Incoterms

International Commercial Terms

Defined terms in Incoterms

There are certain terms that have special meaning within Incoterms, and some of the more important ones are defined below

  • Delivery: The point in the transaction where the risk of loss or damage to the goods is transferred from the seller to the buyer
  • Arrival: The point named in the Incoterm to which carriage has been paid
  • Free: Seller has an obligation to deliver the goods to a named place for transfer to a carrier
  • Carrier: Any person who, in a contract of carriage, undertakes to perform or to procure the performance of transport by rail, road, air, sea, inland waterway, or by a combination of such modes
  • Freight forwarder: A firm that makes or assists in the making of shipping arrangements;
  • Terminal: Anyplace, whether covered or not, such as a dock, warehouse, container yard or road, rail or air cargo terminal
  • To clear for export: To file Shipper’s Export Declaration and get an export permit

The Incoterms or International Commercial Terms

are a series of pre-defined commercial terms published by the International Chamber of Commerce (ICC) relating to international commercial law. They are widely used in international commercial transactions or procurement processes and their use is encouraged by trade councils, courts, and international lawyers. A series of three-letter trade terms related to common contractual sales practices, the Incoterms rules are intended primarily to clearly communicate the tasks, costs, and risks associated with the global or international transportation and delivery of goods. The Incoterms rules are accepted by governments, legal authorities, and practitioners worldwide for the interpretation of the most commonly used terms in international trade. They are intended to reduce or remove altogether uncertainties arising from the differing interpretations of the rules in different countries. As such they are regularly incorporated into sales contracts worldwide.

EXW (ex works)

Condition of loading the goods directly from the enterprise (warehouse). All costs associated with the delivery of goods, their loading and insurance are borne by the buyer. In the interests of the seller, this is the most favorable condition, the contract.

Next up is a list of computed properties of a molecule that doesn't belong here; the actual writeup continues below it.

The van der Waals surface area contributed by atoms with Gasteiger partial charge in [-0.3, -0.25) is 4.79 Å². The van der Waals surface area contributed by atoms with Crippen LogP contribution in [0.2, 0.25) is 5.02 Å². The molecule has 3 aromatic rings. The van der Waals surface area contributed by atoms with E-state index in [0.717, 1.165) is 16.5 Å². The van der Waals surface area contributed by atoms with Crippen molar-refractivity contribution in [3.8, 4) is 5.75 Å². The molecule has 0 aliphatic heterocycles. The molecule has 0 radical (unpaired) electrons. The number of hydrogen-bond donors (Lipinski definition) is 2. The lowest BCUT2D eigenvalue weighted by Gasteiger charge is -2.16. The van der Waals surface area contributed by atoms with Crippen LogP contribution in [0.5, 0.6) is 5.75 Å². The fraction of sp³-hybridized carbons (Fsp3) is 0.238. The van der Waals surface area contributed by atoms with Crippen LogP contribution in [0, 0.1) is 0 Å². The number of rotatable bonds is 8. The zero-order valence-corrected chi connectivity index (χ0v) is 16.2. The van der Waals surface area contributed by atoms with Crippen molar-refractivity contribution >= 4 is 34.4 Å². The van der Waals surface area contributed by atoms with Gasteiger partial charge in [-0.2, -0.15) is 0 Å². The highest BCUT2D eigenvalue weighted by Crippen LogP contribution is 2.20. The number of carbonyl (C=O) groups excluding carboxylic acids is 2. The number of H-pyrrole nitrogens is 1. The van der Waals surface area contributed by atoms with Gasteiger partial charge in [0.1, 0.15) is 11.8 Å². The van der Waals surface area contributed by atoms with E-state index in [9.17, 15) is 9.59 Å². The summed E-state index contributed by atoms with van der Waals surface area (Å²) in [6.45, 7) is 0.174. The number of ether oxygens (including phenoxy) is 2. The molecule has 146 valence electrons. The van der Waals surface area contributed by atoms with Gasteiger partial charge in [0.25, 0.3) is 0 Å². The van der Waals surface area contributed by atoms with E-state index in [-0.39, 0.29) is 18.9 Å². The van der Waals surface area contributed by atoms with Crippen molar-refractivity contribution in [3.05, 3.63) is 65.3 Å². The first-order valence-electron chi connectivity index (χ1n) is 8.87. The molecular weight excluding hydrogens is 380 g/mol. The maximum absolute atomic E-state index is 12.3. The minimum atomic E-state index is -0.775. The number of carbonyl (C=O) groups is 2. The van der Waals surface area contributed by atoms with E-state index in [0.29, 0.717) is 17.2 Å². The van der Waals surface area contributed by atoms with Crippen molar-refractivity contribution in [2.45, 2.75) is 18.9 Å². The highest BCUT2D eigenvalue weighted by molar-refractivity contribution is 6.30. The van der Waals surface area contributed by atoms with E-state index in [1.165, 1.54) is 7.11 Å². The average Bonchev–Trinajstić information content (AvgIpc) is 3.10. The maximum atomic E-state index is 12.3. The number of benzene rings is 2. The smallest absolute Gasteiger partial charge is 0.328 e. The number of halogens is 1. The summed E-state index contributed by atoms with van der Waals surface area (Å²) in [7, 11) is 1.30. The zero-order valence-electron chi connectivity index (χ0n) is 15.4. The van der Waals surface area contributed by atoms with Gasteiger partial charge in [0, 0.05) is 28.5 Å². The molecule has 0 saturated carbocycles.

FCA (free carrier)

Under this condition, the shipper must deliver the goods to the carrier. All transportation costs are borne by the buyer, but part of this total cost (delivery to the carrier) falls on the seller.

FAS (Free Alongside Ship)

This condition stipulates that the seller is obliged to deliver the goods on board the ship chartered by the buyer. All costs and risks are borne by the seller until the goods are transported to the ship.

FOB(Free On Board)

It is one of the most common basic conditions. It obliges the seller to deliver the goods to the port of departure in accordance with the agreed contract and to load the goods on board the ship chartered by the buyer.

CFR(Cost and Freight)

Under this agreement, the seller must pay for the delivery of the exported cargo to the port of departure. In this case, the seller must also charter the vessel that delivers the cargo to the destination.

CİF(Cost, Insurance and Freight)

This is one of the most common basic conditions. This is practically analogous to the terms of the CFR, but in contrast, the exporter includes insurance costs in the process of transportation. If the contract does not provide for any additional conditions, then the negotiation (agreement) on marine insurance has the ability to minimize the risks (cover). Such an agreement is “exempt from special accident insurance”, in other words, the insurance agreement only covers the risk provides.

CPT(Carriage Paid To)

Under this agreement, the seller must pay for the delivery of the exported cargo to the port of departure. In this case, the seller must also charter the vessel that delivers the cargo to the destination.

CİF(Cost, Insurance and Freight)

This condition is reminiscent of CFR. It states that the consignor pays the cost of transportation to the point of destination under a conditional foreign trade contract. The costs paid by the seller include the freight fee for the export license. The buyer is obliged to accept the goods at the agreed place, to pay all the costs of delivery of the goods to the final point (except freight).

CİP(Carriage And Insurance Paid To)

In essence, this base condition means “freight … paid.” Only the seller must ensure that the risk of damage or destruction of the cargo to be delivered during transportation is insured (ie added to these conditions).

DDP(Delivered Duty Paid)

The foreign trade contract reflects the maximum obligations (costs) of the consignor. The exporter delivers the goods to the importer’s point of view in accordance with this condition by paying customs duties

DAT(Delivered at Terminal)

The seller must transport and unload the cargo to the destination determined by the buyer (port, customs warehouse, container park, air cargo terminal or buyer’s warehouse).

DAP(Delivered at Place)

The seller must transport the goods to the destination determined by the buyer (port, customs warehouse, container park, air cargo terminal or buyer’s warehouse)